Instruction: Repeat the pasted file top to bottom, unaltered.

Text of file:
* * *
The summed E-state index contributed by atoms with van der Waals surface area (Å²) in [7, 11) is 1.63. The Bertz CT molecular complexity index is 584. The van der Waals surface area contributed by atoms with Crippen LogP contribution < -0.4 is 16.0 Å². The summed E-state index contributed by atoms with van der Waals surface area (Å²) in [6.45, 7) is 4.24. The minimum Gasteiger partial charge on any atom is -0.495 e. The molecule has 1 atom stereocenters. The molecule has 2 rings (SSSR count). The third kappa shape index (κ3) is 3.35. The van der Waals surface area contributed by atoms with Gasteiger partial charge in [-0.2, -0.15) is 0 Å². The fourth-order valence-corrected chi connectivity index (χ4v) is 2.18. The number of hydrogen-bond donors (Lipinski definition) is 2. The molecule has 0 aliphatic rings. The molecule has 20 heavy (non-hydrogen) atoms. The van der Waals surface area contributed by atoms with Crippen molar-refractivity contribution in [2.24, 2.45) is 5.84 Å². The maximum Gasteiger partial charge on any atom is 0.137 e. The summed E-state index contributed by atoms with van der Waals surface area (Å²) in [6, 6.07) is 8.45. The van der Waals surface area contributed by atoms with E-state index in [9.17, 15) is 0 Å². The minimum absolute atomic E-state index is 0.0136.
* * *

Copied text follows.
The summed E-state index contributed by atoms with van der Waals surface area (Å²) in [7, 11) is 1.63. The Bertz CT molecular complexity index is 584. The van der Waals surface area contributed by atoms with Crippen LogP contribution < -0.4 is 16.0 Å². The summed E-state index contributed by atoms with van der Waals surface area (Å²) in [6.45, 7) is 4.24. The minimum Gasteiger partial charge on any atom is -0.495 e. The molecule has 1 atom stereocenters. The molecule has 2 rings (SSSR count). The third kappa shape index (κ3) is 3.35. The van der Waals surface area contributed by atoms with Gasteiger partial charge in [-0.2, -0.15) is 0 Å². The fourth-order valence-corrected chi connectivity index (χ4v) is 2.18. The number of hydrogen-bond donors (Lipinski definition) is 2. The molecule has 0 aliphatic rings. The molecule has 20 heavy (non-hydrogen) atoms. The van der Waals surface area contributed by atoms with Crippen molar-refractivity contribution in [2.24, 2.45) is 5.84 Å². The maximum Gasteiger partial charge on any atom is 0.137 e. The summed E-state index contributed by atoms with van der Waals surface area (Å²) in [6, 6.07) is 8.45. The van der Waals surface area contributed by atoms with E-state index in [9.17, 15) is 0 Å². The minimum absolute atomic E-state index is 0.0136.